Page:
19 April ~ New owners, new manager, new strikers – optimism has returned to Liverpool FC. Appropriate timing, then, for the club’s “season ticket waiting list project”. Earlier this month Liverpool wrote to the top 25,000 individuals on their existing list, inviting them to reaffirm their wish to be offered any season ticket that should become available. At first look the drive appears a sound idea, enabling the club to tell more accurately how many of those 25,000, some of whom joined over seven years ago, are still willing to take up an offer.
With plans to either upgrade and expand Anfield or, less likely, revive the scheme for a new stadium in Stanley Park, it's also useful for the club to know just how much extra capacity they realistically require – certainly more than their current 45,000.
The Boston Red Sox baseball franchise, also owned by the John Henry-fronted Fenway Sports Group, have a significant season ticket waiting list (7,000 names) for their Fenway Park home. And while the Liverpool list predates the group’s involvement with the club, it may not be a coincidence that his “project” has been unveiled now.
It costs £5 to join the list – a non-refundable fee which could earn the club £125,000. Arsenal’s, by comparison, costs £15 to join but is refunded when a season ticket is purchased. Manchester United, meanwhile, are operating a free list for next season and have been cold calling fans to try to sell some pricier season tickets for the lesser seats in the stadium. Certainly, such lists are not free to administer as they require staff hours and IT capability, and a fee does provide more of a guarantee that a season ticket will ultimately be purchased by the person to whom the offer is made. But the club already enjoys significant benefit from the list without needing to squeeze a bit more cash from their fans.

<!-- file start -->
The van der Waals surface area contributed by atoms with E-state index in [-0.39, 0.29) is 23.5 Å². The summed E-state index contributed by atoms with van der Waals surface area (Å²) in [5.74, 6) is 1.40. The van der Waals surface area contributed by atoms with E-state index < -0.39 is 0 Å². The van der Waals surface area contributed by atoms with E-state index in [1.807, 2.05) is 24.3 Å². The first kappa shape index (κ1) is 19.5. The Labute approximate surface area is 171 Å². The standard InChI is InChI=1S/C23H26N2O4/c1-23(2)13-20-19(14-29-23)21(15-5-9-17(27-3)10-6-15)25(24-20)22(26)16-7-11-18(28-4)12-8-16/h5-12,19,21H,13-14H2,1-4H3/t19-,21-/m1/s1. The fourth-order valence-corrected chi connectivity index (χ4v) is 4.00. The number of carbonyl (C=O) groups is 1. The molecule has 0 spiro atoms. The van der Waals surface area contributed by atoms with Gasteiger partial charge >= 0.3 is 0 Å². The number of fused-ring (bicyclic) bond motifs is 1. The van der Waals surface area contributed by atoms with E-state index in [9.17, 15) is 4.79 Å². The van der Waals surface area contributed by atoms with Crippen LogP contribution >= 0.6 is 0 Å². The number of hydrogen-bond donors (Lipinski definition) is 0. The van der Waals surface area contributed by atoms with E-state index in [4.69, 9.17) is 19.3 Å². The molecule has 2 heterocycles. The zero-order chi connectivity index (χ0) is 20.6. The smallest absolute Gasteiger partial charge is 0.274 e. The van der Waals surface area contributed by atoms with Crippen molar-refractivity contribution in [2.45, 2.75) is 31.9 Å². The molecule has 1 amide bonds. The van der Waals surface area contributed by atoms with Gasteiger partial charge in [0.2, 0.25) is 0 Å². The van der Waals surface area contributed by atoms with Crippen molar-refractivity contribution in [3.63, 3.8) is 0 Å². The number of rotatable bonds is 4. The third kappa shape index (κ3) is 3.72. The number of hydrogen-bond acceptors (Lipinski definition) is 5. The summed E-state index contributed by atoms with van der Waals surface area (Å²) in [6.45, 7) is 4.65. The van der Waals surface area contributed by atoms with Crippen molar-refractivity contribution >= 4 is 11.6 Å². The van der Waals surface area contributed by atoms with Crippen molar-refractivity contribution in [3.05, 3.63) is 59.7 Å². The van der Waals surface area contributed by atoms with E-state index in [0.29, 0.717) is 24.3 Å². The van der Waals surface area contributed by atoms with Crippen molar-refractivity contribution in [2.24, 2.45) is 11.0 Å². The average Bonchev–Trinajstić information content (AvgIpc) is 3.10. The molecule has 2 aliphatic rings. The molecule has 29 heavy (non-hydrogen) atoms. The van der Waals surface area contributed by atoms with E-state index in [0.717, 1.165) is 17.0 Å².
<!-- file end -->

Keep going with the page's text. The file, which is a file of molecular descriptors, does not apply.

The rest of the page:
The exercise will not introduce Liverpool to any supporters whose contact details they don’t already have. However it will enable them to categorise rejoining individuals as being among their more affluent supporters, and a target for more aggressive marketing of merchandise and credit cards. There is nothing to stop Liverpool opening up their list at a later date to other new (paying) applicants, before introducing an annual fee just to stay in the queue. “Football clubs are shamelessly greedy bastards,” says alternative consumer website Bitter Wallet. And who could argue? Tom Whitworth